Even if Kyle was fortunate enough to have had a long career in the NFL, what would be left of him? Glory? A legend? Records? Take them all and $4.50 to Starbucks and you can get a latte.
Mark Handel's decision to spurn college football is heralding in a new era in sports, though many don't realize it, yet.

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2author50(1121 comments)posted 5 months, 3 weeks ago

Kyle McCarthy is a great kid who will some day be a head coach somewhere.

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3tsamargia(2 comments)posted 5 months, 3 weeks ago

parlayhenry,

He would also have made more money than he would in almost any other field that most people have the opportunity to be a part of. I don't disagree that the decision is their's and that nobody has the right to criticize Handel for his decision. I would also, though, not minimize what Kyle has "lost" in leaving the game early. He left because he could no longer do the job, not because he wanted to leave.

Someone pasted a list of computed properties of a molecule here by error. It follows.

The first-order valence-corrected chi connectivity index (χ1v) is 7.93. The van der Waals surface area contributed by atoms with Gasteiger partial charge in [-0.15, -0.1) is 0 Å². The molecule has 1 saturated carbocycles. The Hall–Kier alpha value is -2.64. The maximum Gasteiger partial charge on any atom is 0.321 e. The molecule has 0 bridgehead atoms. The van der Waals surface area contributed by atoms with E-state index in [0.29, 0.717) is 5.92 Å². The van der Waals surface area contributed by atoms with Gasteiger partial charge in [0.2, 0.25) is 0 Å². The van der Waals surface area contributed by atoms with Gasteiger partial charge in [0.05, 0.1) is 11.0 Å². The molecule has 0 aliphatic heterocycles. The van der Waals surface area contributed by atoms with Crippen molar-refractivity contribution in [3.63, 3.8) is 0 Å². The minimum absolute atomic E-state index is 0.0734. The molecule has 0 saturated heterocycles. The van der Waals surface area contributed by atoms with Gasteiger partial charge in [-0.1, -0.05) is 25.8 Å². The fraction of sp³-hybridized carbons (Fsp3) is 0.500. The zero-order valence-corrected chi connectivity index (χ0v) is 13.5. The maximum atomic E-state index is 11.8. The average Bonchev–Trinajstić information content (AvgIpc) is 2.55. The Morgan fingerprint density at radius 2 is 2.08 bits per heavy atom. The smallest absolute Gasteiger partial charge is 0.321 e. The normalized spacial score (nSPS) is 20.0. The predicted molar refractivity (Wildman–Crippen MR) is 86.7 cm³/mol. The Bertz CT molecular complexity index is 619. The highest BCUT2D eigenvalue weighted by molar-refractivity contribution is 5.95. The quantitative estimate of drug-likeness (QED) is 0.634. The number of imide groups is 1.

Both seem like great people who will be successful. Good luck to both!

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4youngstownpride(1 comment)posted 5 months, 3 weeks ago

parlayhenry:

There is no doubt that the physical demands of football may well continue to take their toll long after one’s playing days are over. As such, there is certainly sense in not playing the sport.

That said, it seems McCarthy’s experience offers a prime example of why one does pursue the game at its highest levels. You cite McCarthy as “the latest example of unrealistic expectations”. What expectations are those? In McCarthy’s case, it would have been very realistic to expect that playing football would yield a stellar prep career and state championship (which no doubt created a unique, lasting bond with high school friends); a $200,000 education at one of the most prestigious universities in the country; a degree in finance (that’s the student-athlete part); a stellar collegiate career and co-captaincy (which no doubt created a unique, lasting bond with college friends); and NFL paychecks for the first four years of his career. That buys a lot of coffee at Starbucks (even your $4.50 lattes).